Whether or not to suspend appeal proceedings must be decided before examining the existence of a likelihood of confusion, the CJEU ruled on the suspension of proceedings; parallel procedures must be taken into account. The case concerns the older well-known figurative marks of Mastercard and the question of likelihood of confusion with numerous younger figurative marks in the currency sector.
Suspension of proceedings
In an extensive trademark dispute and appeal proceedings concerning the older well-known figurative marks of Mastercard and numerous younger figurative marks in the currency and banking sector, the European Court (CJEU) has ruled in favour of a stay of proceedings and also in respect of parallel proceedings.
The CJEU ruled that the examination of whether an appeal procedure should be suspended must be carried out before the examination of the existence of a likelihood of confusion. Despite wide discretion to suspend the proceedings, the Board of Appeal had to take parallel proceedings into account.
The applicant Cinkciarz essentially claimed that the Board of Appeal should have suspended the appeal proceedings, since it took into account relevant parallel proceedings and recommended that the Opposition Division suspend the proceedings. In the trade mark dispute concerning the earlier well-known figurative marks of Mastercard (USA) and numerous more recent figurative marks in the currency and currency sector of Cinkciarz (Poland), several parallel proceedings for invalidity or likelihood of confusion of the marks were brought.
In all the contested decisions, the Board of Appeal decided to compare the signs in question on the basis of the Mastercard EU trade mark, which represents two black and white circles – but which has been the subject of applications for a declaration of invalidity in two parallel proceedings. In only one case did the Board of Appeal decide to base its analysis on the EU trade mark, which represented two red and orange circles. By the way, all the decisions found that the signs compared were visually only slightly similar.
Then, after annulling the decisions of the Opposition Division, the Board of Appeal referred the cases back to it to examine the highly distinctive character of the earlier marks. However, in doing so, it recommended that the Opposition Division suspend the proceedings. The opposition proceedings should be suspended until a final, legally binding decision on the validity of the earlier rights is taken. With regard to the figurative mark €$, the applicant argued that the parallel proceedings concerning the refusal to register the purely figurative mark €$ for lack of distinctiveness should also be awaited or taken into account.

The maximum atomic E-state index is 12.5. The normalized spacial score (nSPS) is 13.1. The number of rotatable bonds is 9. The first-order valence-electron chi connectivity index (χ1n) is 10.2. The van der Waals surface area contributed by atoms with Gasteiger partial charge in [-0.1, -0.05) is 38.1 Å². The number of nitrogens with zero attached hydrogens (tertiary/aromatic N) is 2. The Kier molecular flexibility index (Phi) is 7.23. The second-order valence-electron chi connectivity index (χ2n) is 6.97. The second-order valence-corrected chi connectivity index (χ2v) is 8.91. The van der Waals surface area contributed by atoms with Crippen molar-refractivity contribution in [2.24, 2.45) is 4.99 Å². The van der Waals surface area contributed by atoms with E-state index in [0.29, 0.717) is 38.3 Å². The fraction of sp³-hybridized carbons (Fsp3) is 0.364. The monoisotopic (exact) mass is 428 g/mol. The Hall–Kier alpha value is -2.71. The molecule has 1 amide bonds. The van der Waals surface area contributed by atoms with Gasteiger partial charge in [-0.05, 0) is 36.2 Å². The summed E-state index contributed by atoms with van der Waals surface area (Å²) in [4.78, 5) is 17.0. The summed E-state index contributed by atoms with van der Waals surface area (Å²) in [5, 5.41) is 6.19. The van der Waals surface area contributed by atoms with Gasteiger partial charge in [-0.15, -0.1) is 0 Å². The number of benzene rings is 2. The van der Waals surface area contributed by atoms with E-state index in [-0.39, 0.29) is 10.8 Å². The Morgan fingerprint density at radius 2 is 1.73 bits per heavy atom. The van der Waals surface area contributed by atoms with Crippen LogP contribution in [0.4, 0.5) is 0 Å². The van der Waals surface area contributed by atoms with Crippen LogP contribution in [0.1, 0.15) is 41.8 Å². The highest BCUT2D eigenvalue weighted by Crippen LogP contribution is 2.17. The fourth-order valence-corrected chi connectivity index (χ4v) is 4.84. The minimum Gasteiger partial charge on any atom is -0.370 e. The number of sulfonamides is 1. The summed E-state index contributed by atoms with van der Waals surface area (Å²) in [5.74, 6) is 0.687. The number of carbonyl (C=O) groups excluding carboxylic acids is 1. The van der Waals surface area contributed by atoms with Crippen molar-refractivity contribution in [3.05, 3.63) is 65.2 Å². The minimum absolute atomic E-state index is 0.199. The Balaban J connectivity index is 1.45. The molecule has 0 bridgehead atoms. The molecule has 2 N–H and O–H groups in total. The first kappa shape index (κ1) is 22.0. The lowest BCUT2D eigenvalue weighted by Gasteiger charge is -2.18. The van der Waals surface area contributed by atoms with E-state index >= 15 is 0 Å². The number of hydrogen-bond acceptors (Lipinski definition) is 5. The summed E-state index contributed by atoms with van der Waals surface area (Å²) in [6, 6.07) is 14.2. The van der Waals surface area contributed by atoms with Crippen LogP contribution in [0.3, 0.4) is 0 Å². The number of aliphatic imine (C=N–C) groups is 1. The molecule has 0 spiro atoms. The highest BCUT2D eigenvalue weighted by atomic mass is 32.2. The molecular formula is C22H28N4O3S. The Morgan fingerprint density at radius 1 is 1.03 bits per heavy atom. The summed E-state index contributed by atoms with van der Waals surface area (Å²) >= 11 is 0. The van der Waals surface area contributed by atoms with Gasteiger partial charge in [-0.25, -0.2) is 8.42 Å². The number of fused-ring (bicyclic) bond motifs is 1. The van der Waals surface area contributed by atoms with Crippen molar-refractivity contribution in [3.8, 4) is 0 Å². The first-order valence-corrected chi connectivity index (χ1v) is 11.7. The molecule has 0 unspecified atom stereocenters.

The applicant Cinkciarz added that the Board of Appeal had not given reasons for its final decision not to stay the proceedings, although it considered that such a stay of proceedings was justified – as can be seen from the recommendation to the Opposition Division.
EUIPO argued that the Board of Appeal had confined itself to making only recommendations for the suspension of the opposition proceedings. Furthermore, the failure to suspend the proceedings before the Board of Appeal did not adversely affect the interests of the trade mark applicant, according to EUIPO.
It was also questionable whether the case-law on Article 71(1) of Delegate Regulation No 2018/625 relieved the Board of Appeal of the obligation to suspend the proceedings, even if suspension were appropriate.
Wide discretion for the Board of Appeal
The CJEU confirmed that the wording of Article 71(1) of Delegated Regulation 2018/625 gives the Board of Appeal a wide discretion in deciding whether or not to stay the current proceedings. The existence of parallel proceedings, the outcome of which may have an impact on the appeal proceedings, does not lead to an automatic suspension of the appeal proceedings, the CJEU stated. However, judicial review of the case is still required to ensure that there is no manifest error of assessment or misuse of powers.
It should be noted that the Board of Appeal, when weighing up the interests prima facie, has to assess inter alia the likelihood that the potentially relevant parallel proceedings will lead to a decision which would have an impact on the appeal proceedings. However, where there is uncertainty as to the outcome of parallel proceedings, initiating opposition proceedings without awaiting the outcome of the parallel proceedings is not, in principle, advantageous to the proprietor of the earlier mark.
In this respect, the CJEU stated that the Board of Appeal committed an error of assessment when it based its conclusion regarding the balance of interests on an incorrect legal assessment of the facts or on imprecise facts or when it did not take into account all relevant aspects of the parties’ situation.
Suspension of proceedings must first be examined
Accordingly, the examination as to whether the appeal proceedings should be stayed must be carried out first, before the examination as to the existence of a likelihood of confusion. Consequently, if the Board of Appeal considers it appropriate to stay the proceedings, it has no option but to stay the proceedings and cannot therefore examine the appeal, even partially.
Moreover, an opposition against an earlier mark relied on in support of an opposition loses its validity in the course of the proceedings, with the result that that opposition becomes devoid of purpose.
The CJEU therefore upheld the action and annulled 12 of the decisions in dispute of the Board of Appeal.
These are, in particular, Cases R 1062/2018-2, R 1059/2018-2, R 1058/2018-2, R 1057/2018-2, R 1056/2018-2, R 1060/2018-2, R 1055/2018-2, R 1054/2018-2, R 1053/2018-2, R 986/2018-2, R 1063/2018-2 and R 1064/2018-2. Cases T-84/19 and T-88/19 to T-98/19 are also joined for the purposes of the judgment, the CJEU ruled.
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